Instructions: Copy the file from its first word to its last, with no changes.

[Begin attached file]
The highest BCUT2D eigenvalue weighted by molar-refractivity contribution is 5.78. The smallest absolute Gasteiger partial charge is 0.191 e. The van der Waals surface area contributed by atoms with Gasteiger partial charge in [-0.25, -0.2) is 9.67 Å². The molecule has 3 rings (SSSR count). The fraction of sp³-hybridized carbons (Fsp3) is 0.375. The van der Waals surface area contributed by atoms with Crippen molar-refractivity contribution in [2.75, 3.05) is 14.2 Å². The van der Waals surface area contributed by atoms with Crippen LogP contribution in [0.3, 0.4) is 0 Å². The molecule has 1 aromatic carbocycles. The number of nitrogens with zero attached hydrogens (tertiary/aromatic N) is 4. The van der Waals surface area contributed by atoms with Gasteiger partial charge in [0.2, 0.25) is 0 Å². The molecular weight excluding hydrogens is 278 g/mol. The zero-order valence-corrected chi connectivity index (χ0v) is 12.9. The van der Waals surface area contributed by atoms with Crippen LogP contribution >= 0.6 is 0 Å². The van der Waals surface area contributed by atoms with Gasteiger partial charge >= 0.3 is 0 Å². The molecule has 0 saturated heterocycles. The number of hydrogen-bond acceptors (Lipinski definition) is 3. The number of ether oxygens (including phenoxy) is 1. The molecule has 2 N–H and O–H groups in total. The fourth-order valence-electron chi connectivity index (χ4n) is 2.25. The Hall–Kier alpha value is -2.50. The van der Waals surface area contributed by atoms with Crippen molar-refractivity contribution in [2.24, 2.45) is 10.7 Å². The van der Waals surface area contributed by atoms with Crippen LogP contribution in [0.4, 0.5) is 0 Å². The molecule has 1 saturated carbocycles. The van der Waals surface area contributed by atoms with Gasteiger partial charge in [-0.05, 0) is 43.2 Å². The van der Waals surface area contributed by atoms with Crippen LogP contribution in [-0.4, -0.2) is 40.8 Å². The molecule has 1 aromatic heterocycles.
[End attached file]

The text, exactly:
The highest BCUT2D eigenvalue weighted by molar-refractivity contribution is 5.78. The smallest absolute Gasteiger partial charge is 0.191 e. The van der Waals surface area contributed by atoms with Gasteiger partial charge in [-0.25, -0.2) is 9.67 Å². The molecule has 3 rings (SSSR count). The fraction of sp³-hybridized carbons (Fsp3) is 0.375. The van der Waals surface area contributed by atoms with Crippen molar-refractivity contribution in [2.75, 3.05) is 14.2 Å². The van der Waals surface area contributed by atoms with Crippen LogP contribution in [0.3, 0.4) is 0 Å². The molecule has 1 aromatic carbocycles. The number of nitrogens with zero attached hydrogens (tertiary/aromatic N) is 4. The van der Waals surface area contributed by atoms with Gasteiger partial charge in [0.2, 0.25) is 0 Å². The molecular weight excluding hydrogens is 278 g/mol. The zero-order valence-corrected chi connectivity index (χ0v) is 12.9. The van der Waals surface area contributed by atoms with Crippen LogP contribution >= 0.6 is 0 Å². The van der Waals surface area contributed by atoms with Gasteiger partial charge >= 0.3 is 0 Å². The molecule has 0 saturated heterocycles. The number of hydrogen-bond acceptors (Lipinski definition) is 3. The number of ether oxygens (including phenoxy) is 1. The molecule has 2 N–H and O–H groups in total. The fourth-order valence-electron chi connectivity index (χ4n) is 2.25. The Hall–Kier alpha value is -2.50. The van der Waals surface area contributed by atoms with Crippen molar-refractivity contribution in [2.24, 2.45) is 10.7 Å². The van der Waals surface area contributed by atoms with Crippen LogP contribution in [0.4, 0.5) is 0 Å². The molecule has 1 saturated carbocycles. The van der Waals surface area contributed by atoms with Gasteiger partial charge in [-0.05, 0) is 43.2 Å². The van der Waals surface area contributed by atoms with Crippen LogP contribution in [-0.4, -0.2) is 40.8 Å². The molecule has 1 aromatic heterocycles.